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Proximal Humerus fractures

Your proximal humerus forms the ball of your shoulder’s 'ball and socket'.  It also serves as the attachment area for your rotator cuff tendons and tendons of other muscles in your shoulder girdle.

Fractures to your proximal humerus may follow a shoulder dislocation or a fall onto your shoulder or arm. They become more common as we get older as our bones become weaker.

When the proximal humerus breaks, the attached rotator cuff tendons often pull the fracture fragments in different directions to cause displacement.

A broken proximal humerus is generally very painful; patients develop significant bruising and swelling that can go into the chest as well as down the arm.

Sometimes nerves are damaged at the same time and this can cause numbness and weakness in the arm and shoulder region.

How is it diagnosed?

Your history and examination findings will be highly suggestive.  X-rays taken in the Emergency department will confirm the fracture.  Sometimes a CT scan is performed to assess more closely the displacement of the fracture fragments, damage to the articular surface and potential for surgical reconstruction.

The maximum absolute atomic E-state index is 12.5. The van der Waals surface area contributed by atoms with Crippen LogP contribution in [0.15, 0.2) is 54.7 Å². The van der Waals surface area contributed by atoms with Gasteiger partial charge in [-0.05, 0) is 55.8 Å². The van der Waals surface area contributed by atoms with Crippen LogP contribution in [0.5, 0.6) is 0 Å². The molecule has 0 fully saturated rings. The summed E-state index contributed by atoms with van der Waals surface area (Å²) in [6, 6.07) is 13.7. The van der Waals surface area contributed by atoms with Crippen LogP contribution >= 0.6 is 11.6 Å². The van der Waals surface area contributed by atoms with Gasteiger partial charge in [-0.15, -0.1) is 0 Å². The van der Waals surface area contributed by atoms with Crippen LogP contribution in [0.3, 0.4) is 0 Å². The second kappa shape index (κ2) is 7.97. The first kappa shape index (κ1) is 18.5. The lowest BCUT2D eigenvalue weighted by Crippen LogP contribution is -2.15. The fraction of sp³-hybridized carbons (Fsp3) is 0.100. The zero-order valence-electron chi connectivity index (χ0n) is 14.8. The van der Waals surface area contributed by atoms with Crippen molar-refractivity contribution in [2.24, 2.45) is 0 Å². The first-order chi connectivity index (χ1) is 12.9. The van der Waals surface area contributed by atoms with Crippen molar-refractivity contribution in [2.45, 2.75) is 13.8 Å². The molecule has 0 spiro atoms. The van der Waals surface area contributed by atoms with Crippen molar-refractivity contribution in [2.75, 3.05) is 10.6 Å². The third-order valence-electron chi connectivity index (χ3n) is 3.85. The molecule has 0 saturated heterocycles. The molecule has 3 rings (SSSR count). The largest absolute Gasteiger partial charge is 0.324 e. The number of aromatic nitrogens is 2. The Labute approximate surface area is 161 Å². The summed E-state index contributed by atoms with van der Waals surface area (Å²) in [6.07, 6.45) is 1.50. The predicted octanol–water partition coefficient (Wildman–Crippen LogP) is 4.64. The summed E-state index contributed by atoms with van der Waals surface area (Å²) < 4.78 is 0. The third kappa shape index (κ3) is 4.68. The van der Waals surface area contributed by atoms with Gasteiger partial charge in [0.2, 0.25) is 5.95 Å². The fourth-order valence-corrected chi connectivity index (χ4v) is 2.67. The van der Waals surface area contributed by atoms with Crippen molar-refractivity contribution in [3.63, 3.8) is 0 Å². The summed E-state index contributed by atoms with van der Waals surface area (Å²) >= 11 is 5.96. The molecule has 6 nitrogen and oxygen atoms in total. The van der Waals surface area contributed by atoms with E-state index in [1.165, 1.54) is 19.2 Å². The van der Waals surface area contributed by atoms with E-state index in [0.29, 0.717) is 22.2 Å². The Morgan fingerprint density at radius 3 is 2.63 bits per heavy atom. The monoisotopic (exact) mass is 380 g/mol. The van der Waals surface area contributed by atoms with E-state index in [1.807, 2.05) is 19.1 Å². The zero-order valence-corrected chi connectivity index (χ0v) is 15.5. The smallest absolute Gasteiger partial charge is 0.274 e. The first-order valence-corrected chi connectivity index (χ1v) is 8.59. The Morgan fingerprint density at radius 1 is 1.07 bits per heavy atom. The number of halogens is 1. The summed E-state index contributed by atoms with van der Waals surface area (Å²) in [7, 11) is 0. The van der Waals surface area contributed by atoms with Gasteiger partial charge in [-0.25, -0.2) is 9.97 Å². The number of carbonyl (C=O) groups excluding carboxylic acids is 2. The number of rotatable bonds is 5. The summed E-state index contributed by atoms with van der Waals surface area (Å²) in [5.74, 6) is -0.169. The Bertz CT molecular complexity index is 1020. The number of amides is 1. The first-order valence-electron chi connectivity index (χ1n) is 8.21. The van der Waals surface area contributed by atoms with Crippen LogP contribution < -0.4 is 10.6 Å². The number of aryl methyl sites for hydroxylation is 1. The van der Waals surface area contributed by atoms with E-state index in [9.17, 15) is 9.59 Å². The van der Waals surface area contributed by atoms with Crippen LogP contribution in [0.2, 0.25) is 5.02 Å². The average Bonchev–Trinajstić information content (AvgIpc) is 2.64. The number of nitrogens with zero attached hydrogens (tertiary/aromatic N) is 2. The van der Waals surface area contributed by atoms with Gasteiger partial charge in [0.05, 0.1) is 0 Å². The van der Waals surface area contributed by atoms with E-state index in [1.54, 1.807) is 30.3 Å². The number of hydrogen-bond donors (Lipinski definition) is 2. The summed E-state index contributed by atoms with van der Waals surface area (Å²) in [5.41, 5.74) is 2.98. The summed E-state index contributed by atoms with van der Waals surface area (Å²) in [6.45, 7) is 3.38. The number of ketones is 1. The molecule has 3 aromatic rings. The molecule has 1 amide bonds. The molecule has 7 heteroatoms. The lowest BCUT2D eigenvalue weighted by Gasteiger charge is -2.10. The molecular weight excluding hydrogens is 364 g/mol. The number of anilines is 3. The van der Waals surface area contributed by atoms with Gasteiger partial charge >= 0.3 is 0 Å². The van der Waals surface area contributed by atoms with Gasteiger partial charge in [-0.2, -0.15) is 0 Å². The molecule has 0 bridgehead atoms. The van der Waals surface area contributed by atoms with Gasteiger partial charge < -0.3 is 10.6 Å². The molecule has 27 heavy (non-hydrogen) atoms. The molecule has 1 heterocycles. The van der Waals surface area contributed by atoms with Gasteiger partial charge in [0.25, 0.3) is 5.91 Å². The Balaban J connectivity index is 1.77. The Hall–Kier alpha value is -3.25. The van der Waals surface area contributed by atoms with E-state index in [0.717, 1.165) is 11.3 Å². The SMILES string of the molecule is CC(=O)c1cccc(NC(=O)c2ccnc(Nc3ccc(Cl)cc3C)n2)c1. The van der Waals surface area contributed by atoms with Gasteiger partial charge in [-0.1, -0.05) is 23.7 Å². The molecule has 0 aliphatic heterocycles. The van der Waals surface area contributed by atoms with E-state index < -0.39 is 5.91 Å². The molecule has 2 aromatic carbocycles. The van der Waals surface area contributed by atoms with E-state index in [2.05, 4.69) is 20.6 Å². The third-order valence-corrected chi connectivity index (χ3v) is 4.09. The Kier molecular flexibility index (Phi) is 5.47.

Will I have to have an operation to fix my proximal humerus fracture?

Most proximal humerus fractures do not require surgery.   For many fracture patterns, the outcome of non-operative management is equivalent to the surgical outcome at two years after injury.  Unfortunately, however your injury is treated, proximal humerus fractures take a long time to get over (a year or so) – surgical fixation does not necessarily shorten this period.

Some fractures will however benefit from surgery. Factors that influence the decision to offer surgery include:

Your fracture pattern – (how many parts is it in? how displaced is it? where in the bone is the fracture?)

- Fractures can be described as 2,3 or 4-part depending on the position of the two tuberosities, the humeral head and the shaft.  

- In general, the more parts, the worse the injury, but some 2 part fractures also require surgery.

The quality of your bone and your rotator cuff (often age-related)

Your functional expectations (work/hobbies/sports etc) and physical health

Your surgeon will tell you if he thinks you should consider surgery and, if so, what is involved.

What will happen if I don’t have surgery?

You will be given a collar and cuff sling and advised to rest your shoulder. We will give you strong painkillers as your shoulder will be sore for some time. You be able to go home and be seen as an outpatient, typically at a week or two after injury.  Repeat x-rays will check your position – sometimes a decision is made at this point to operate.  Your worst pain should begin to settle after three weeks, but these first weeks are often very uncomfortable.

At six weeks, you can begin to move your shoulder more and you will be referred to physiotherapy. From three months, you can begin gentle resistance training if your x-rays show healing.